The reason i migrate to Linux from Windows is limited disc space(60G) and memory(512MB). With Windows XP it eaten up a lot of my disc space and very much slowing down my speed.

How not to get myself lagging and slow with Linux?

Last edited by gabytf; 10-28-2011 at 02:08 AM.
 
Old 10-28-2011, 07:10 AM   #10
TobiSGD
Moderator
 
Registered: Dec 2009
Location: Germany
Distribution: Whatever fits the task best
Posts: 17,148
Blog Entries: 2

Rep: Reputation: 4852Reputation: 4852Reputation: 4852Reputation: 4852Reputation: 4852Reputation: 4852Reputation: 4852Reputation: 4852Reputation: 4852Reputation: 4852Reputation: 4852
Quote:
Originally Posted by gabytf View Post
By the way guys, my system showing that memory is 480MiB but actually my physical memory is 512. why?
I would guess that you have an onboard graphics chip that reserves 32MB of your memory for its work.
 
1 members found this post helpful.
Old 10-28-2011, 07:44 AM   #11
cascade9
Senior Member
 
Registered: Mar 2011
Location: Brisneyland
Distribution: Debian, aptosid
Posts: 3,753

Rep: Reputation: 934Reputation: 934Reputation: 934Reputation: 934Reputation: 934Reputation: 934Reputation: 934Reputation: 934
Quote:
Originally Posted by gabytf View Post
How not to get myself lagging and slow with Linux?
By using a 'lighter' distro. Ubuntu in general is one of the heaviest distros, and while some versions are a bit lighter (Lubuntu, Xubuntu, Bodhi) the 'ubuntu-desktop' versions are always farily heavy.

If you are new to linux, I'd suggest using a different desktop enviroment to the standard ubuntu 11.10 'unity' desktop. Only ubuntu uses unity, so you cant change distros and get the same desktop you are used to, its heavy (heavier than gnome 2.X which unity replaced) and IMO its nowhere near as userfriendly as some of the other desktops.

I'd suggect Xfce or Lxde- they are avaible for almost all distros, lighter than unity or gnome 2.X and easy to use.

If you want to stick with a ubuntu variant, Xubuntu or Lubuntu if you dont want to do a more 'minimal' setup.

BTW, if you check the pyschocats link that arochester posted (post #3) you can see that it is possible and not that hard to convert a 'normal' ubuntu-desktop install to xubuntu, lubuntu, etc.. You dont have to reinstall!

Quote:
Originally Posted by gabytf View Post
By the way guys, my system showing that memory is 480MiB but actually my physical memory is 512. why?
TobiSGDs guess that you have 32MB used for onboard video is probably right, but IMO its more likely to be 8-16MB for video use and the rest of the 'missing' RAM is being used for onbaord sound, onboard network, with some extra reserved for system use.
 
1 members found this post helpful.
Old 10-28-2011, 09:40 AM   #12
theNbomr
LQ 5k Club
 
Registered: Aug 2005
Distribution: OpenSuse, Fedora, Redhat, Debian
Posts: 5,397
Blog Entries: 2

Rep: Reputation: 908Reputation: 908Reputation: 908Reputation: 908Reputation: 908Reputation: 908Reputation: 908Reputation: 908
Quote:
Originally Posted by gabytf View Post
Yes this is in fact trying to save up more disc space because i find that not all the programs or system files currently installed are needed for my daily usage.
I suggest that you find a distro that provides a minimalistic installation, and includes a good package manager. Debian oriented distros use apt for package management, and also provide interactive versions in both GUI (synaptic) and text-mode (aptitude). Using such a tool, you will be able to browse installed packages, and remove them in a coherent manner. The tools are also good for browsing what packages are available to install, of course. They should give you a good view of what you've got installed, and how much disk space will be recovered or used for each package.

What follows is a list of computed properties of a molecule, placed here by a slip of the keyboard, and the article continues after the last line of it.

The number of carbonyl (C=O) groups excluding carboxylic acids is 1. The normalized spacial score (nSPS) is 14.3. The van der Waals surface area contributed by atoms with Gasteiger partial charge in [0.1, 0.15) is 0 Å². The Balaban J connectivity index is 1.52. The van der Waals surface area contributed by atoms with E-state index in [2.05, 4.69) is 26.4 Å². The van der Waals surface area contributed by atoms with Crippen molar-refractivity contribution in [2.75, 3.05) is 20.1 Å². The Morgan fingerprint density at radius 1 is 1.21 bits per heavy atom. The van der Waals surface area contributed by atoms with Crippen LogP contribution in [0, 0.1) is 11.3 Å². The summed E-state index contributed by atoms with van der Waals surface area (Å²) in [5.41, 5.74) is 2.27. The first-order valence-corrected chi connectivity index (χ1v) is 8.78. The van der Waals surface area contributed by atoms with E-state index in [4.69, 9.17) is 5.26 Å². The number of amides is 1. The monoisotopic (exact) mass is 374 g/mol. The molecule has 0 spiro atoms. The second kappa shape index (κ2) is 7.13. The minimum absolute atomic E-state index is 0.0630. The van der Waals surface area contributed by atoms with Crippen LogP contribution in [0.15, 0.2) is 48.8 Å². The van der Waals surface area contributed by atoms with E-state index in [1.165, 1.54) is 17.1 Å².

--- rod.
 
1 members found this post helpful.
Old 10-29-2011, 05:29 AM   #13
gabytf
Member
 
Registered: Jun 2010
Location: Kota Kinabalu, Sabah, Malaysia
Distribution: Slackware64 14, -current. Slackware 14.1
Posts: 170

Original Poster
Rep: Reputation: 1
Initially plan to stick with Ubuntu MiniCD installation, but i am having problem downloading the archive mirror in order to proceed the install process. Anyway i can sort that out thru Ubuntu forum. Anyhow this had trigger me to try out other minimalistic installation. Downloading Bodhi now to be installed into my laptop and Puppy Linux for USB mobile PC.

With that it solved my Q&A in this thread. With that thank you all and will be 911 u guys again for any coming problem with Linux.

Edit:
After trying out the Ubuntu MiniCD installation and some others mini distros u guys suggested, i chose Bohdi and again Ubuntu11.10. Reason is Ubuntu Mini only installed the minimal system base, i need to manually install other applications. i found that this is not suitable for me as newbee, however it does provide me a lot of free space.

Bodhi is what i am looking for, preserve not only space but also speed with my own selected programs. Keep rolling back to Ubuntu11.10 is to keep myself updated with the development of Ubuntu, if i happened to have a new Notebook or more advance PC i will make full use of it. Of course i will keep explore other distros.

Now playing with WINE learning how to install windows base software, of cause there are many software available which can provide the same functions but i can't get away of it for my daily working activities. Still a lot of things to learn.Wish me luck

Last edited by gabytf; 11-03-2011 at 09:15 PM. Reason: Current Updates
 
  


Reply


Thread Tools Search this Thread
Search this Thread:

Advanced Search

Posting Rules
You may not post new threads
You may not post replies
You may not post attachments
You may not edit your posts

BB code is On
Smilies are On
[IMG] code is Off
HTML code is Off



Similar Threads
Thread Thread Starter Forum Replies Last Post
[SOLVED] How to compile c++ program without changing #include line & header files not system Dstruct0 Programming 3 04-03-2011 09:20 PM
C++ program using C header system files yhus Programming 1 02-15-2008 07:14 PM
a program to print all mounted files system pprs project Programming 2 08-29-2007 12:47 PM
How to boot up from hdc1? Don't write lilo to mbr. Just leave minimum system files. bxxxr Linux - General 2 08-28-2003 06:22 AM
minimum system for RH 7.1 JO770 Linux - Hardware 2 02-18-2003 11:27 PM

LinuxQuestions.org > Forums > Linux Forums > Linux - Newbie

All times are GMT -5. The time now is 04:38 AM.

Main Menu
Advertisement
My LQ
Write for LQ
LinuxQuestions.org is looking for people interested in writing Editorials, Articles, Reviews, and more. If you'd like to contribute content, let us know.
Main Menu
Syndicate
RSS1  Latest Threads
RSS1  LQ News
Twitter: @linuxquestions
Facebook: linuxquestions Google+: linuxquestions
Open Source Consulting | Domain Registration